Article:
UF among top-tier universities involved in higher education effort
By Denise-Marie Ordway, Orlando Sentinel
It’s tough to get into the University of Florida. The state’s unofficial flagship school accepts the brightest high-school graduates.
By early next year, though, the school will offer several courses to anybody, anywhere, with an Internet connection.
UF has joined the growing ranks of top-tier universities that have started offering free classes known as MOOCs, or Massive Open Online Courses — a global experiment in higher education that some argue could revolutionize it.
Teenagers, college students, working moms and retirees who never thought they would get a chance to learn from a professor at an Ivy League school or leading research university can now take a course online without paying a nickel in tuition.
There’s a significant drawback, however: Students’ work won’t earn them any college credit, which has drawn criticism from those who argue that expanding college access should also translate into more Americans earning degrees.
UF and 16 other big-name schools announced this week that they will bring some of their content to an Internet platform called Coursera, which now hosts 200 classes from 33 institutions.
Since its launch just months ago, Coursera has drawn 1.4 million people to study a variety of topics — from bioelectricity at Duke University and algorithms at Princeton University to “obesity economics” at Johns Hopkins University and European mysticism at the Hebrew University of Jerusalem.
UF is the only Florida university to join. Florida State University, however, is considering eventually offering free online courses.
UF will introduce six classes by early 2013, some of which focus on environmental issues, said Andy McCollough, associate provost for teaching and technology.
UF signed on because it didn’t want to be left behind, even though colleges still aren’t sure what return they will get for their efforts.
Administrators at UF hope participating on Coursera will help them learn a lot more about online learning, although they’ve hosted online classes for their regular, tuition-paying students for years, McCollough said.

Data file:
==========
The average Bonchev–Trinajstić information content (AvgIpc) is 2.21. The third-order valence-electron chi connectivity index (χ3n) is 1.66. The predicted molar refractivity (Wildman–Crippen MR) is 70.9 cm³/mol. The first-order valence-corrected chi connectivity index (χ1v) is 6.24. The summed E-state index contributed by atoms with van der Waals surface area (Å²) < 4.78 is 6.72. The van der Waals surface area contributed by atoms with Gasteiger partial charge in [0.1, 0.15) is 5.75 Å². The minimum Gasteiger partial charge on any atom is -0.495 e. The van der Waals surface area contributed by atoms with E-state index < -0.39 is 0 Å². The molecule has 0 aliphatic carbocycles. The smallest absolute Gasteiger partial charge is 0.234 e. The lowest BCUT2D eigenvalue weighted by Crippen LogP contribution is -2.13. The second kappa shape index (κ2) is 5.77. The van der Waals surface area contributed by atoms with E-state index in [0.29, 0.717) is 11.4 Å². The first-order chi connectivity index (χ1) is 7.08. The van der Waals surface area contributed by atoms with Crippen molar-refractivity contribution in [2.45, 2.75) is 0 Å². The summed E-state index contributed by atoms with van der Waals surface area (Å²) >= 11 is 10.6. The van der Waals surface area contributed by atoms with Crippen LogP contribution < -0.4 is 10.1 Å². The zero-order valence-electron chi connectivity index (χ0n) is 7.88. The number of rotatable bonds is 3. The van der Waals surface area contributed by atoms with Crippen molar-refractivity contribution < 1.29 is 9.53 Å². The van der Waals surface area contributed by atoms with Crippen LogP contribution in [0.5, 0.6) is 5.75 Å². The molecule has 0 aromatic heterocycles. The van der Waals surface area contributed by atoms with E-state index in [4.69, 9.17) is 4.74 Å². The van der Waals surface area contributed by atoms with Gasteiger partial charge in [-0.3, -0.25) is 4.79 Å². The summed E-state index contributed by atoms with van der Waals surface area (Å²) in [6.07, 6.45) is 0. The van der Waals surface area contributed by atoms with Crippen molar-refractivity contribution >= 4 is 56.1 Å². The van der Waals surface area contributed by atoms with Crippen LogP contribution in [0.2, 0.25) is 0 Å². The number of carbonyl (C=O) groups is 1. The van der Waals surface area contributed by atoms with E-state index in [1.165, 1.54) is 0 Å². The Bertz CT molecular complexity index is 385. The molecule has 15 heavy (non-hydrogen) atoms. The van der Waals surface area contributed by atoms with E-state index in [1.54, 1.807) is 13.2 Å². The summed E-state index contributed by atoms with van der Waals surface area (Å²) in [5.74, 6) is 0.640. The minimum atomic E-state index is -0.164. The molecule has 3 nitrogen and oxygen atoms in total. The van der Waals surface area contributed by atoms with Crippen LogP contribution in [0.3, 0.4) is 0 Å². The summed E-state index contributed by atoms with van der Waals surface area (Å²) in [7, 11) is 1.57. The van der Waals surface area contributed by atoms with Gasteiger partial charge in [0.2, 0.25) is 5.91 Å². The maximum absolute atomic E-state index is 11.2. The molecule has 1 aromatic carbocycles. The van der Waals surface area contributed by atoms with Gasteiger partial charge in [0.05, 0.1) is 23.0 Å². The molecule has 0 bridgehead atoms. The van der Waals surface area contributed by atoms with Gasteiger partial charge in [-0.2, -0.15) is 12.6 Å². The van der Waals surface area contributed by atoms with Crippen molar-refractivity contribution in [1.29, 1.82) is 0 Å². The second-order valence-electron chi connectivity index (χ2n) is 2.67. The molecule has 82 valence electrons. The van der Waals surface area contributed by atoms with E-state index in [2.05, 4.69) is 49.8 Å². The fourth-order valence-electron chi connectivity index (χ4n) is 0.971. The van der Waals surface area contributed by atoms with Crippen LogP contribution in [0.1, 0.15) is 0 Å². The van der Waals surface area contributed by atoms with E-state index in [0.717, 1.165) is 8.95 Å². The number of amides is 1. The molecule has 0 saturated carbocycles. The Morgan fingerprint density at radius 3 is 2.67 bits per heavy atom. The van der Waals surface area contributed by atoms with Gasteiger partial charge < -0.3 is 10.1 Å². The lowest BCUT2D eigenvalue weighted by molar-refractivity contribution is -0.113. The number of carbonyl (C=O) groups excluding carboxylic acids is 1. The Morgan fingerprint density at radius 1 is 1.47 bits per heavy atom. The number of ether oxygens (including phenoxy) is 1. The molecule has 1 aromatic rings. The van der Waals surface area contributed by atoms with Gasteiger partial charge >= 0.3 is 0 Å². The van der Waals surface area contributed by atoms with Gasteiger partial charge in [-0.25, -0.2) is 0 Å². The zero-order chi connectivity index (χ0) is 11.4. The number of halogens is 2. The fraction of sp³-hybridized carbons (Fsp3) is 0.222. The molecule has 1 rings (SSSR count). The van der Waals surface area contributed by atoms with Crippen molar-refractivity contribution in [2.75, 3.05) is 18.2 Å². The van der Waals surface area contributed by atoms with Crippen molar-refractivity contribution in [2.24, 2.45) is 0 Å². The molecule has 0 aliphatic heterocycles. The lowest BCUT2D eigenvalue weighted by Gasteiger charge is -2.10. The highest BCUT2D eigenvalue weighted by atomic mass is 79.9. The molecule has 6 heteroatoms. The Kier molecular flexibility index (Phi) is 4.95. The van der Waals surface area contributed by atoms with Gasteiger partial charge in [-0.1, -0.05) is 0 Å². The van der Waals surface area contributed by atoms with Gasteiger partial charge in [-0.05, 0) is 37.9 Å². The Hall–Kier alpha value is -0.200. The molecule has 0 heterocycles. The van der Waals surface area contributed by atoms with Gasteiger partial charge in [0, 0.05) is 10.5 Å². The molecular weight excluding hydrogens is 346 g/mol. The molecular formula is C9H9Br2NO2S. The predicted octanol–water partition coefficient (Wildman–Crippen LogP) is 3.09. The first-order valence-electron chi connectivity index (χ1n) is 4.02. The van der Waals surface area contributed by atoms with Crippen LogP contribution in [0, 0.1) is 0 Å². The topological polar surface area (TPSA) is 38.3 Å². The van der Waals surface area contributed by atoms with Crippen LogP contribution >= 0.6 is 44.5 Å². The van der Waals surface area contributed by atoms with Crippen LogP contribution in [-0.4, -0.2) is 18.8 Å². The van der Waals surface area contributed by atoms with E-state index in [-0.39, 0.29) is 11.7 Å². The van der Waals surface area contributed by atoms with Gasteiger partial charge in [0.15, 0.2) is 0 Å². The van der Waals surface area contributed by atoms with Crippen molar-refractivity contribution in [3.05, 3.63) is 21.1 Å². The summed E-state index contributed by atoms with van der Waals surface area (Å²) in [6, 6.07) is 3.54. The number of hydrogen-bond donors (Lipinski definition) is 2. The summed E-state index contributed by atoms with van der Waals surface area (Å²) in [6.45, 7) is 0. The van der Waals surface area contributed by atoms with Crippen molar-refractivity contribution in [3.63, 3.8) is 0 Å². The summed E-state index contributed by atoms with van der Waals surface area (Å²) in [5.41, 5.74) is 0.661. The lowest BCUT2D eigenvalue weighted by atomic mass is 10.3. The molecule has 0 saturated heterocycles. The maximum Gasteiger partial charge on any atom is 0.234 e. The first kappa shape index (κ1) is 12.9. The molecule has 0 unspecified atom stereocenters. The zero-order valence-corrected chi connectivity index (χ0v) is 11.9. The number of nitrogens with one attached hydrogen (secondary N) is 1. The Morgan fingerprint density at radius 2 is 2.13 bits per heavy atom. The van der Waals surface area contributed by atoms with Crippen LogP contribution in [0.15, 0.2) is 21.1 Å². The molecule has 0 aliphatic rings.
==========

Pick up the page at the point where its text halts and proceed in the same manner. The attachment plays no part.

It’s a field that’s expanding rapidly in the Sunshine State, where construction funding has long failed to keep up with public universities’ enrollment growth. State education leaders just recently began researching the possibility of creating Florida’s first virtual public university.
Florida already is known nationally as a pioneer in online learning for those in kindergarten through 12th grade.
“As you can imagine, if we have courses that have thousands of students, we’ll get a lot of data, and that can make us better at what we’re already doing,” McCollough said, adding that “there is no question there are ancillary benefits of being part of consortium with universities like Stanford.”
Columbia University, an Ivy League school in New York also experimenting with online education, will offer at least two classes through Coursera during spring semester.
Then officials will determine whether they want to continue, said Sree Sreenivasan, Columbia’s chief digital officer.
“We’re doing this in a very cautious, deliberate manner,” he said. “We want to see what works and what doesn’t.”
Unlike traditional college courses, which often feature lectures lasting 50 minutes or more, Coursera courses offer lectures “chunked” into 15- to 20-minute video segments.
The videos are accompanied by homework assignments sometimes graded by students’ peers, as well as computerized quizzes and online discussions. Some students join in-person “Meetups” held in key geographic locations.
For each course, students take at least one major exam, which tends to be limited to multiple-choice and short-answer questions.
In many cases, if students complete a certain number of assignments and get high enough grades on quizzes and exams, they will receive a certificate of completion at the end of the course.
Professors such as Mohamed Noor at Duke and Jeff Leek at Johns Hopkins are enthusiastic about the courses they will start teaching via Coursera in coming months. Both acknowledged, however, that Coursera students won’t get the same one-on-one interaction, considering Coursera often enrolls tens of thousands of students per class.
But will their regular tuition-paying students feel cheated that Coursera students get to work with these two scholars for free?
Leek said he thinks the work he puts into producing materials for Coursera will end up benefiting the students who pay for his time.
“Actually, by putting a lot of the lecture videos together for Coursera, I free up even more time for one-on-one interaction with Hopkins students,” he said. “So I hope, at the end of the day, that my involvement with Coursera actually improves the education for local students.”